How to describe a train station

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How to describe a train station

A Scene at A Railway Station : Travelling by trains is very cheap and comfortable so a railways station is a place full of great hustle and bustle. Here we come across people form different parts of the country in different fashions and colors. Last Sunday, I went to the Chennai central station to see off my friend.

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He was going to Calcutta by the Howrah Mail. The waiting hall was crowded with all sorts of passengers. There was a long queue in front of the booking window. Everyone seemed to be in a hurry. But the pickpocket was caught red-handed and handed over to the police. I bought the ticket and came off. We soon reached the platform. The scene there was very interesting.

how to describe a train station

Passengers were waiting eagerly for the arrival of the train. Some were sitting on benches and smoking or reading newspaper. A few were pacing up and down the platform. The vendors were having a busy time.

There was rush at tea-stall. The coolies in red uniforms were sitting in a line. The train stamped in. There was noise and commotions everywhere.

There was a great rush at the doors of compartments. Many passengers got down and many more got in. Coolies were seen carrying heavy bundles of luggage on their heads.A railway station is a very important place for railway communication. It is a place where trains stop at and start from. The passengers of a train get into or get down from a train at a railway station. It has one or more red buildings. They are generally made of brick. From a distance, one can see the green and red signals and red buildings of a station.

It has some rooms. Some of them are the waiting rooms for male and female passengers. Here many hawkers are found shouting the names of their goods and selling them. Here railway porters are found looking for the passengers to carry their goods. In every railway station, there are two or more railway lines or, tracks.

Near the station, there are two signal posts with red and green signals.

how to describe a train station

He also moves along the platform with red and green flags in his hand. Just outside the station, there are stands for rickshaws, auto-rickshaws, and other vehicles. Before the arrival of a train, the passengers collect their tickets standing in a queue.

When a train arrives, the station becomes busy and noisy. Some passengers get into the train and some passengers get down from it.

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When it leaves the station, it becomes calm and quite — sometimes it looks like a deserted place. Particularly you will get here special notes of physics that will be immensely useful to both students and teachers. The builder of the website is Mr.Visit our new games listblog aggregatorIRC channeland Discord new.

NaNoRenO ends when April begins. Extended for Activation problem? Email PyTom. Lemma Soft Forums Supporting creators of visual novels and story-based games since Skip to content. Quick links. Can someone help me describe a certain situation? Questions, skill improvement, and respectful critique involving game writing. As some of you may already know me, English is not my first language and my English is at the lowest level; it's understandable but not mostly 'right'.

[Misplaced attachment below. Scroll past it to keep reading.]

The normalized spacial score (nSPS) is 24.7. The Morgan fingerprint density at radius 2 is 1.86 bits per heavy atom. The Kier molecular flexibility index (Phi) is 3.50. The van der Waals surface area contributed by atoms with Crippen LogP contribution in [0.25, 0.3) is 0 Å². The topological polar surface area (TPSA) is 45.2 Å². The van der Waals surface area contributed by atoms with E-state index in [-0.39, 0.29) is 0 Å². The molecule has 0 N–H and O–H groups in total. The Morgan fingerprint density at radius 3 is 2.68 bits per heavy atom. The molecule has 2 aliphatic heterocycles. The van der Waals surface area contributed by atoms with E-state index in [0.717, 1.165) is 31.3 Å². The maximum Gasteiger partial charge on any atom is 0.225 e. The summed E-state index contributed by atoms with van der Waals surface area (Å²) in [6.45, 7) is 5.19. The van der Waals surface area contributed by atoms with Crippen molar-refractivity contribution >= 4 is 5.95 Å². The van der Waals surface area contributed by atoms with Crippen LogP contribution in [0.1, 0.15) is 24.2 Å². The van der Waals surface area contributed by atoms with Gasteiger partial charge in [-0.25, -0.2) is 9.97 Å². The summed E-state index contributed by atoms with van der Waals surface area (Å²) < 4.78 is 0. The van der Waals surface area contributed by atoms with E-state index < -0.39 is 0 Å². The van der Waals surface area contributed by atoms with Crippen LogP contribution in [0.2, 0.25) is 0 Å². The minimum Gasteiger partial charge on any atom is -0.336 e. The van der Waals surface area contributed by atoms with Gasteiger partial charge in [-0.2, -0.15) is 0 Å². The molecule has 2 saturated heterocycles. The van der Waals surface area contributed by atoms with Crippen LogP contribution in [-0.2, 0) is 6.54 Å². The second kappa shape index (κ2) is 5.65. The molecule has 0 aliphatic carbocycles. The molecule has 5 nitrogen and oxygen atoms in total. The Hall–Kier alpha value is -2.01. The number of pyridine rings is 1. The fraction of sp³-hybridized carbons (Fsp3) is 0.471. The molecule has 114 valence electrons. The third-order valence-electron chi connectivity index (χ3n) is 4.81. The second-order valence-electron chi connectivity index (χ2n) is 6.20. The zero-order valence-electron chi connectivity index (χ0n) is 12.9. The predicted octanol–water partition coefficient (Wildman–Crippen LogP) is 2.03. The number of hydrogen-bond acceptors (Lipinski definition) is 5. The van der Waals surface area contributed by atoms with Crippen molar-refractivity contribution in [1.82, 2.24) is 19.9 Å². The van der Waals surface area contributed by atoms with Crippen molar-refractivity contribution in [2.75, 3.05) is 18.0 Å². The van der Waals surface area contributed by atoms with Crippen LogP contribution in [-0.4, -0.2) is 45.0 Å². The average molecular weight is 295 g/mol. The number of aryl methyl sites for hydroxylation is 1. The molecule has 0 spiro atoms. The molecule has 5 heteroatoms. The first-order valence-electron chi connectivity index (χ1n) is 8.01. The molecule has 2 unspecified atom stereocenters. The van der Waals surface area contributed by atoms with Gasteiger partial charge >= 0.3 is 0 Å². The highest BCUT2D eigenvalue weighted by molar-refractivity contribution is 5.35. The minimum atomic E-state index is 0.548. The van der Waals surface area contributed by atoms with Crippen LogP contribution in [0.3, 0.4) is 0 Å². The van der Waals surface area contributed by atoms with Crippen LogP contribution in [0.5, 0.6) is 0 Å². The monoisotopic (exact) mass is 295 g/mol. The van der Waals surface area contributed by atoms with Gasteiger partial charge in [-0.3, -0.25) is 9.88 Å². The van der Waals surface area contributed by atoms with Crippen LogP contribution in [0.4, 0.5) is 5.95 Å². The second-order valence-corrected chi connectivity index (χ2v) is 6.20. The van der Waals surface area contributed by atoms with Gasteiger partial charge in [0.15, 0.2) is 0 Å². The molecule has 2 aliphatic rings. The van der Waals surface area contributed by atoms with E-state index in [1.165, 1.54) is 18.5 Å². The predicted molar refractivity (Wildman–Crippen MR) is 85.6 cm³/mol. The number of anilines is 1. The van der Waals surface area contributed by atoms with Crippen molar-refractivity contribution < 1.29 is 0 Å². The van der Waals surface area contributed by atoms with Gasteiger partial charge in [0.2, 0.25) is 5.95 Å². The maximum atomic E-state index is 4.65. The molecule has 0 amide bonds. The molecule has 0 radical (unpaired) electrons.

Right now, I'm writing a scene at a train station, but I don't know what words I should use to describe some few things. The setting takes place in a place that less people live, since most have move out, but there are line for connections, small grocery shops, and every needs.

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Edit : I used some of the techniques I've gained and rewrite them all for the previous questions, but I'm still not sure if it's good enough. I haven't finish on telling about the train coming to the station.

Can you read it and check for me if there's something missing? And how do you think I can make the first part longer? The leaves are dancing, following the sway of the gentle wind. Red bed of leaves covering the ground, as if it was glowing.

Indeed, it is a peaceful season of the year, a little chilly, but it doesn't stop the joy of a young man, who welcomes autumn openly. The silence at the train station is as usual, and even quieter since less people are around anymore.We use cookies to give you the best experience possible. It's Free! It was the cold seemingly endless winter of in ParisLatin Quarter.

Sheets of snow put the rest of the district in almost complete obscurity; all but steeples and tall spires were invisible, on such a bleak day as this. Stop Using Plagiarized Content. The railway station was a vast cavity made to look smaller by the hoards of hagglers, travellers, tourists, natives and locals.

Beggar boys being whisked from sight and hidden by wardens with preying eyes and superstition written all over them. The wonderful smell of the patisserie on the opposite side of the benches wafted around.